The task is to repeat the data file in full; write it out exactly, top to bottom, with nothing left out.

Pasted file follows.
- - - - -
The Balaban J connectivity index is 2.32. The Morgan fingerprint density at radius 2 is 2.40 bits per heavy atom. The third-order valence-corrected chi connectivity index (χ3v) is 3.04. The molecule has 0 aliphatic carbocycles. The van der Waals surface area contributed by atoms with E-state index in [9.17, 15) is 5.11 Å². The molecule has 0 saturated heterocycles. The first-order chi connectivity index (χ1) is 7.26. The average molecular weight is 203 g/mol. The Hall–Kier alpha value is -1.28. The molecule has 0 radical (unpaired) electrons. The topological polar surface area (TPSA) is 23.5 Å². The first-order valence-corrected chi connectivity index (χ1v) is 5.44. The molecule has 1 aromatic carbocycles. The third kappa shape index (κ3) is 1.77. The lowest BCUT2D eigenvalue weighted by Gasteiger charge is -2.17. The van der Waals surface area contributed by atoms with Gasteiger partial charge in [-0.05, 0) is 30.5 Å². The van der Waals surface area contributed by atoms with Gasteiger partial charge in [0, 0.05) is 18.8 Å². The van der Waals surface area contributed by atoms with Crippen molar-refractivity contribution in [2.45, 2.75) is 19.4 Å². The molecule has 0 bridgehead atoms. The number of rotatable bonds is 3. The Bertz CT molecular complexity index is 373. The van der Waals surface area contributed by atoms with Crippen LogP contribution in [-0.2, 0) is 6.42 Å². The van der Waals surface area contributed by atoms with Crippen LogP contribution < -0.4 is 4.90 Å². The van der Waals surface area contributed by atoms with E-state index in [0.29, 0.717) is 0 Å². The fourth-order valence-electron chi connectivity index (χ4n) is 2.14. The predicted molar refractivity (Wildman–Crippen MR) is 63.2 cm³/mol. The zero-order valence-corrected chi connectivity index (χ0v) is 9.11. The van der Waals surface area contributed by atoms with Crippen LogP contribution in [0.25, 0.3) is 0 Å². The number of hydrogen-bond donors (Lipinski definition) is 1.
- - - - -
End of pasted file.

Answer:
The Balaban J connectivity index is 2.32. The Morgan fingerprint density at radius 2 is 2.40 bits per heavy atom. The third-order valence-corrected chi connectivity index (χ3v) is 3.04. The molecule has 0 aliphatic carbocycles. The van der Waals surface area contributed by atoms with E-state index in [9.17, 15) is 5.11 Å². The molecule has 0 saturated heterocycles. The first-order chi connectivity index (χ1) is 7.26. The average molecular weight is 203 g/mol. The Hall–Kier alpha value is -1.28. The molecule has 0 radical (unpaired) electrons. The topological polar surface area (TPSA) is 23.5 Å². The first-order valence-corrected chi connectivity index (χ1v) is 5.44. The molecule has 1 aromatic carbocycles. The third kappa shape index (κ3) is 1.77. The lowest BCUT2D eigenvalue weighted by Gasteiger charge is -2.17. The van der Waals surface area contributed by atoms with Gasteiger partial charge in [-0.05, 0) is 30.5 Å². The van der Waals surface area contributed by atoms with Gasteiger partial charge in [0, 0.05) is 18.8 Å². The van der Waals surface area contributed by atoms with Crippen molar-refractivity contribution in [2.45, 2.75) is 19.4 Å². The molecule has 0 bridgehead atoms. The number of rotatable bonds is 3. The Bertz CT molecular complexity index is 373. The van der Waals surface area contributed by atoms with Crippen LogP contribution in [-0.2, 0) is 6.42 Å². The van der Waals surface area contributed by atoms with Crippen LogP contribution < -0.4 is 4.90 Å². The van der Waals surface area contributed by atoms with E-state index in [0.29, 0.717) is 0 Å². The fourth-order valence-electron chi connectivity index (χ4n) is 2.14. The predicted molar refractivity (Wildman–Crippen MR) is 63.2 cm³/mol. The zero-order valence-corrected chi connectivity index (χ0v) is 9.11. The van der Waals surface area contributed by atoms with Crippen LogP contribution in [0.25, 0.3) is 0 Å². The number of hydrogen-bond donors (Lipinski definition) is 1.